In anticipation of the forthcoming White House report on Iraq benchmarks and testimony by Gen. Petraeus and Ambassador Ryan Crocker before Congress, legislators should be prepared to ask tough questions so that the American public has a complete picture of what is happening in Iraq.
The White House has already begun manipulating comments made by Gen. David Petraeus in support of continuing the troop surge. Case in point: The Bush Administration seized upon a comment made by Gen. Petraeus late last month that there had been a 75 percent reduction in religious and ethnic killings in the capital, instantly highlighting only this one fact in a White House press briefing.
Yet more thorough reports depict a much more pessimistic outlook. Last month’s grim National Intelligence Estimate depicted an Iraq suffering from high levels of sectarian violence. A more recent report from the nonpartisan Government Accountability Office demonstrated that Iraq’s political transition is deadlocked. And then a third independent commission found that Iraq’s security forces simply are not standing up as President Bush said they would.
Here are the questions Congress should ask Gen. Petreaus and Ambassador Crocker:
1. Is violence in Iraq down?
- Overall civilian deaths in all of Iraq have risen.
- The number of civilian deaths increased to 1,809 in August from 1,760 in July.
- The number of car bombings in July was 5 percent higher than in December 2006.
- May was the deadliest month in 2007, with 1,901 civilian deaths in comparison to 2,172 in December of 2006.
2. Have sectarian deaths in Iraq been significantly reduced?
- The Pentagon’s own numbers do not include Shi’a-on-Shi’a violence, Sunni-on-Sunni violence, car bombings, or people being shot in the head from in front. For example, the Pentagon does not consider large-scale bombings such as the bombing in northern Iraq last month that killed more than 500 ethnic Yezidis an example of sectarian violence.
3. Is a possible drop in violence in Baghdad the result of the surge or some other factor?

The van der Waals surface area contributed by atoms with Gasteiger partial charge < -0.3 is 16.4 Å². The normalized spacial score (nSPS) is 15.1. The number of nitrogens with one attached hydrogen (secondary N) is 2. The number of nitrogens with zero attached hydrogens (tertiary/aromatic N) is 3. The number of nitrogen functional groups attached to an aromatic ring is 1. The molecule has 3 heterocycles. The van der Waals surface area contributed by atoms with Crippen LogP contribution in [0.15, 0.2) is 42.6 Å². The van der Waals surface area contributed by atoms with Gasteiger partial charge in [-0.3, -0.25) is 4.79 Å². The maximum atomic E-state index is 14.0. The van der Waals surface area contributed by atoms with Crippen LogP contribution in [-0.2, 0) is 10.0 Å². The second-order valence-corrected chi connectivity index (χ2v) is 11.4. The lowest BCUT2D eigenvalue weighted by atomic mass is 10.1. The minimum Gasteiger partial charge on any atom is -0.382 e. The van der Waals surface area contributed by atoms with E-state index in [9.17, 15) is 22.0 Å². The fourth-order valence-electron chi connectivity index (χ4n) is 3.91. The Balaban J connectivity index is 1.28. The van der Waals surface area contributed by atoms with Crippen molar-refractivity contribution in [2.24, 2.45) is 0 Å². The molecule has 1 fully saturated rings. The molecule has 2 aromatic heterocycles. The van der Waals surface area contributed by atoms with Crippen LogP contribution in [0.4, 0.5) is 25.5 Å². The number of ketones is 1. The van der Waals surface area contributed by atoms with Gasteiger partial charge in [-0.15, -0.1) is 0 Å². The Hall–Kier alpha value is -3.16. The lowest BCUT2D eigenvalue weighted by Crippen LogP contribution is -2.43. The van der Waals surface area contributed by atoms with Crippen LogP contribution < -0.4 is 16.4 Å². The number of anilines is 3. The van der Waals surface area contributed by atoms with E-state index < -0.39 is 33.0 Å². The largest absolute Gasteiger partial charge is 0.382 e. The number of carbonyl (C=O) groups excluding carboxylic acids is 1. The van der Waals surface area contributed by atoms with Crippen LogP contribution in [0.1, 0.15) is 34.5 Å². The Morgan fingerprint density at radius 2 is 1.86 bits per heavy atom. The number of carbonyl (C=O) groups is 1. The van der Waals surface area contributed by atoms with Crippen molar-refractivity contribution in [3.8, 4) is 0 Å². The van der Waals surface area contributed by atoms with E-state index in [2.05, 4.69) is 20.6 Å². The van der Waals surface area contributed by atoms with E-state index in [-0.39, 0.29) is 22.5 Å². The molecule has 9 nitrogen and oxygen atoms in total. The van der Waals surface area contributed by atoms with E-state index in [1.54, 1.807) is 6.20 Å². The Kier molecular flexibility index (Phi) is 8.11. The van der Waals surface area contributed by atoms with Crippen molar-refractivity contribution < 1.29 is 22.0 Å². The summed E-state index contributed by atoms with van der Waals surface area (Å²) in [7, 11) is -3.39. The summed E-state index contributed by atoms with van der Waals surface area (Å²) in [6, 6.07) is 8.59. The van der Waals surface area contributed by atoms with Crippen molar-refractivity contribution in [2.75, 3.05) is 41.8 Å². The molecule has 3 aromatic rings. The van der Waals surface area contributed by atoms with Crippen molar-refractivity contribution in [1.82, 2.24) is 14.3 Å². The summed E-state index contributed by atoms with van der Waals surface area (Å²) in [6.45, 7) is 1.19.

- The recent National Intelligence Estimate on Iraq indicates that some of the reduced violence may be a product of population displacements and sectarian cleansing.
- U.S. officials report that Baghdad had a 65 percent Sunni-majority population around the start of the war. It is now a 75 percent Shi’a-majority city.
- The number of internally displaced persons has doubled to 1.1 million, according to the Iraqi Red Crescent. This includes nearly 200,000 in Baghdad alone.
- More than half of all Baghdad’s neighborhoods are now Shi’a-dominated as compared to “a couple” in February 2006.
4. Are U.S. military casualties down?
- Every month in 2007 has seen more U.S. military casualties than the same month in 2006.
5. Are the “bottom-up reconciliation” and a turn by Sunni tribes against Al Qaeda a significant turnaround in the war?
- The U.S. Intelligence Community indicates that Sunni tribal cooperation with the U.S. military will intensify sectarian violence: “Perceptions that the Coalition is withdrawing probably will encourage factions anticipating a power vacuum to seek local security solutions that could intensify sectarian violence and intra-sectarian competition.”
6. Are the “bottom-up reconciliation” and a turn by Sunni tribes against Al Qaeda a result of the surge?